After all the smiles in the Six Nations, a kick in the teeth on the high veldt. It was reality time for Wales yesterday as South Africa flexed their muscles as world champions.
Very little went right for the Welsh and they certainly got no favours from the English referee, Dave Pearson. I don't know what kind of ruler he was using to measure some of the forward passes he gave against Wales. However, I'm afraid to say, Wales made far more mistakes than he did.
Handling errors, turnovers and penalties cost them the match before they hit their stride, and when they did hit it, too often that stride was interrupted by their own gaffes. That was before the ruthlessly efficient Springbok defence got to them.
Had this match been played over here I am sure it would have been a lot closer, but in South Africa you are always going to be up against it. Butch James (right) dictated everything and his kicking ensured that Wales paid for conceding so many penalties.
The part of the game in which Wales were completely outgunned was the contact area. The way South Africa swarmed into the breakdown was unanswerable. Their flankers, Juan Smith and Luke Watson, were ace workers and the way their team-mates offloaded the ball before Wales could do any smothering work was another big factor in the strength of the home side's attacking.
The one area from which Wales could take any satisfaction was the scrum, which stood up very well. At least that is something on which to build for the second Test, in Pretoria next week.
After his storming start as Wales coach, Warren Gatland could have come to earth with a thump. But he said beforehand that Wales would not know their true worth until they met southern-hemisphere opposition. Now they know, and at least they will be aware of what is required to compete.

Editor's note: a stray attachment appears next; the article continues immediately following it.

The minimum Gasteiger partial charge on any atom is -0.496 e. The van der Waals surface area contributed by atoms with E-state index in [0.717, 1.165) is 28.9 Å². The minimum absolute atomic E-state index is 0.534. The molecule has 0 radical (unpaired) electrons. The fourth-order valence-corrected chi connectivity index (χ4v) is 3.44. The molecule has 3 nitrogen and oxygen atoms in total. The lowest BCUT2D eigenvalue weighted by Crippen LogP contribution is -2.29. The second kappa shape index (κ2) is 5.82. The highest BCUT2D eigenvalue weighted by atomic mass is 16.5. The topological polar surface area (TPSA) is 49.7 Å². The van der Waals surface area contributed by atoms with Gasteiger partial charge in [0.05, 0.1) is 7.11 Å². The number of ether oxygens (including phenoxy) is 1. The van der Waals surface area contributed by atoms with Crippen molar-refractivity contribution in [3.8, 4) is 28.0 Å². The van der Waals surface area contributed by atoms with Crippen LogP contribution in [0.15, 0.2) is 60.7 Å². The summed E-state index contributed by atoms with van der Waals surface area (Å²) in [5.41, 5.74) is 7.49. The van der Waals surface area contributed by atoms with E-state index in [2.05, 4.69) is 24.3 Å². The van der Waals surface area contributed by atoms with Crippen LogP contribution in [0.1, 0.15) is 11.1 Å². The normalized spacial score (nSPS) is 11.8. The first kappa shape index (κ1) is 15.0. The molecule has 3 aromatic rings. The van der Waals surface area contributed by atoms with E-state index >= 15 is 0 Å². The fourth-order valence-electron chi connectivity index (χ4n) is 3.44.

The first lesson will be to cut down on the mistakes. There were more unforced errors in this game than in five Six Nations matches.
Steven Jones had a solid game at No 10 and made a few breaks and there were times when Wales moved the ball promisingly, but they lost possession so often in the tackle.
The physicality of it all will have been another hard lesson. Better control over the ball and more determination in the contact area must be achieved next week. The line-out also needs attention in the next seven days. Having a throw stolen in the first half led directly to Conrad Jantjes' opening try.
Shane Williams went looking for work after that and he spurred a great attack that resulted in Sonny Parker powering through to set up Jamie Roberts for his first international try. That put the score at a bearable 19-10, but then Ryan Jones gave a penalty away to let South Africa stick another three points on the scoreboard before the break. That is the sort of slip-up you cannot afford against the world champions.
In the second half we saw the worth of the centre Jean de Villiers, and it didn't help Wales when South Africa brought players of the calibre of Victor Matfield and Percy Montgomery off the bench. At least we were cheered up by the sight of the spirited Williams, who scored a very good try and then helped to stop Bryan Habana scoring.
It is something, I suppose, if you can come out of a match against the Springboks without Habana having scored. There are not many straws for Wales to clutch at but we will see what they are made of when they resume the battle in Pretoria.Reuse content